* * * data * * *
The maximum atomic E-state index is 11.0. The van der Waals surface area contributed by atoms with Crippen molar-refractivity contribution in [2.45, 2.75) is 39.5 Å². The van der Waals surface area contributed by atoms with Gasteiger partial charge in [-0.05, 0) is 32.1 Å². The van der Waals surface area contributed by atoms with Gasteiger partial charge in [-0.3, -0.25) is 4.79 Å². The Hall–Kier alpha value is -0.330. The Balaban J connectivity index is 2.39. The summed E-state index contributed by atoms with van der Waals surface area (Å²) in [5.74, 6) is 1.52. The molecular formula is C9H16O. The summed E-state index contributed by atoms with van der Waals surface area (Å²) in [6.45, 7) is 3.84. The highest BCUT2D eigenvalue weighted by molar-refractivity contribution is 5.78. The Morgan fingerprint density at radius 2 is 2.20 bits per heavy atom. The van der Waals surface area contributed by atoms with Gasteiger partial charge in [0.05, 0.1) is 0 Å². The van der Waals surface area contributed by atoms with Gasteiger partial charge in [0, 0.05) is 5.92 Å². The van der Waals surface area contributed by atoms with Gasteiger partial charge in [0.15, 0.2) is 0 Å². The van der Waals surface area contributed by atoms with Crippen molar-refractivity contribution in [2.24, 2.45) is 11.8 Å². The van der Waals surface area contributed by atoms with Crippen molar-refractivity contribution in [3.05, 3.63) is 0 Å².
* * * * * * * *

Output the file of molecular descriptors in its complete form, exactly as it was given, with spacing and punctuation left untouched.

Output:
The maximum atomic E-state index is 11.0. The van der Waals surface area contributed by atoms with Crippen molar-refractivity contribution in [2.45, 2.75) is 39.5 Å². The van der Waals surface area contributed by atoms with Gasteiger partial charge in [-0.05, 0) is 32.1 Å². The van der Waals surface area contributed by atoms with Gasteiger partial charge in [-0.3, -0.25) is 4.79 Å². The Hall–Kier alpha value is -0.330. The Balaban J connectivity index is 2.39. The summed E-state index contributed by atoms with van der Waals surface area (Å²) in [5.74, 6) is 1.52. The molecular formula is C9H16O. The summed E-state index contributed by atoms with van der Waals surface area (Å²) in [6.45, 7) is 3.84. The highest BCUT2D eigenvalue weighted by molar-refractivity contribution is 5.78. The Morgan fingerprint density at radius 2 is 2.20 bits per heavy atom. The van der Waals surface area contributed by atoms with Gasteiger partial charge in [0.05, 0.1) is 0 Å². The van der Waals surface area contributed by atoms with Gasteiger partial charge in [0, 0.05) is 5.92 Å². The van der Waals surface area contributed by atoms with Gasteiger partial charge in [0.15, 0.2) is 0 Å². The van der Waals surface area contributed by atoms with Crippen molar-refractivity contribution in [2.24, 2.45) is 11.8 Å². The van der Waals surface area contributed by atoms with Crippen molar-refractivity contribution in [3.05, 3.63) is 0 Å².